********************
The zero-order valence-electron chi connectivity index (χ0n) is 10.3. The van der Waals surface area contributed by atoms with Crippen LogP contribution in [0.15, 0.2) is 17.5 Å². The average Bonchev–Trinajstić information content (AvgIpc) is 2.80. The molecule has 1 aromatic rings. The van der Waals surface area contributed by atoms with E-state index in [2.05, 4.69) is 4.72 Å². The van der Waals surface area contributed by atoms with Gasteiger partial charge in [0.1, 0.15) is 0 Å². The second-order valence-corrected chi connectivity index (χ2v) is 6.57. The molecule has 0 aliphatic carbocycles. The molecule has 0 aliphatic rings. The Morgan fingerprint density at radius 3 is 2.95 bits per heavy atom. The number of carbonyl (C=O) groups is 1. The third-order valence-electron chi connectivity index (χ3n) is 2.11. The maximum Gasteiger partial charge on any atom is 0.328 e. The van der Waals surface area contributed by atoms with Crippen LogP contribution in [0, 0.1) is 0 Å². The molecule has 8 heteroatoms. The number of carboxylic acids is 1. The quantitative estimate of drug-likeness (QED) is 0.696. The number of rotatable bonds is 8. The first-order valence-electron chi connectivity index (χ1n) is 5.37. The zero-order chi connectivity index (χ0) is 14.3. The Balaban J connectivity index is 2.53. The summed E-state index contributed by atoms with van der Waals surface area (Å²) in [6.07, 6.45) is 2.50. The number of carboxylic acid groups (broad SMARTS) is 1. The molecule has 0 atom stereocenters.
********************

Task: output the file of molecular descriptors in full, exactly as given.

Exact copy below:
The zero-order valence-electron chi connectivity index (χ0n) is 10.3. The van der Waals surface area contributed by atoms with Crippen LogP contribution in [0.15, 0.2) is 17.5 Å². The average Bonchev–Trinajstić information content (AvgIpc) is 2.80. The molecule has 1 aromatic rings. The van der Waals surface area contributed by atoms with E-state index in [2.05, 4.69) is 4.72 Å². The van der Waals surface area contributed by atoms with Gasteiger partial charge in [0.1, 0.15) is 0 Å². The second-order valence-corrected chi connectivity index (χ2v) is 6.57. The molecule has 0 aliphatic carbocycles. The molecule has 0 aliphatic rings. The Morgan fingerprint density at radius 3 is 2.95 bits per heavy atom. The number of carbonyl (C=O) groups is 1. The third-order valence-electron chi connectivity index (χ3n) is 2.11. The maximum Gasteiger partial charge on any atom is 0.328 e. The van der Waals surface area contributed by atoms with Crippen LogP contribution in [0, 0.1) is 0 Å². The molecule has 8 heteroatoms. The number of carboxylic acids is 1. The quantitative estimate of drug-likeness (QED) is 0.696. The number of rotatable bonds is 8. The first-order valence-electron chi connectivity index (χ1n) is 5.37. The zero-order chi connectivity index (χ0) is 14.3. The Balaban J connectivity index is 2.53. The summed E-state index contributed by atoms with van der Waals surface area (Å²) in [6.07, 6.45) is 2.50. The number of carboxylic acid groups (broad SMARTS) is 1. The molecule has 0 atom stereocenters.